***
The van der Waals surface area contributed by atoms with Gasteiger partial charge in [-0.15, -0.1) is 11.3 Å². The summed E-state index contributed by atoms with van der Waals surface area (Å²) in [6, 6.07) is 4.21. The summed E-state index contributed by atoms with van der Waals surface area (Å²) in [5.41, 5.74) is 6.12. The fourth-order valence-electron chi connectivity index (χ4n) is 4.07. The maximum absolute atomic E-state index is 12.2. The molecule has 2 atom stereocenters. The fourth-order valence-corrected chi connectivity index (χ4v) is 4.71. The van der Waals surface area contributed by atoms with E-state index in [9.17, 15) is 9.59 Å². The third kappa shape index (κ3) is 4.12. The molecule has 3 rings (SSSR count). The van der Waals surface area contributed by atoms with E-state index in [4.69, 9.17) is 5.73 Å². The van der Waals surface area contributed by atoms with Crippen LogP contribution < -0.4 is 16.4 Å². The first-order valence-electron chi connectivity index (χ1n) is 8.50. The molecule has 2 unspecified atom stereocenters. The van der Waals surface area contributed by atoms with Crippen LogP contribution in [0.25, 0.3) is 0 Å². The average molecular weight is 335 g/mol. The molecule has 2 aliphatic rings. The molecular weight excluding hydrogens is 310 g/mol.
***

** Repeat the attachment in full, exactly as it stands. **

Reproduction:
The van der Waals surface area contributed by atoms with Gasteiger partial charge in [-0.15, -0.1) is 11.3 Å². The summed E-state index contributed by atoms with van der Waals surface area (Å²) in [6, 6.07) is 4.21. The summed E-state index contributed by atoms with van der Waals surface area (Å²) in [5.41, 5.74) is 6.12. The fourth-order valence-electron chi connectivity index (χ4n) is 4.07. The maximum absolute atomic E-state index is 12.2. The molecule has 2 atom stereocenters. The fourth-order valence-corrected chi connectivity index (χ4v) is 4.71. The van der Waals surface area contributed by atoms with E-state index in [9.17, 15) is 9.59 Å². The third kappa shape index (κ3) is 4.12. The molecule has 3 rings (SSSR count). The van der Waals surface area contributed by atoms with E-state index in [4.69, 9.17) is 5.73 Å². The van der Waals surface area contributed by atoms with Crippen LogP contribution < -0.4 is 16.4 Å². The first-order valence-electron chi connectivity index (χ1n) is 8.50. The molecule has 2 unspecified atom stereocenters. The van der Waals surface area contributed by atoms with Crippen LogP contribution in [0.25, 0.3) is 0 Å². The average molecular weight is 335 g/mol. The molecule has 2 aliphatic rings. The molecular weight excluding hydrogens is 310 g/mol.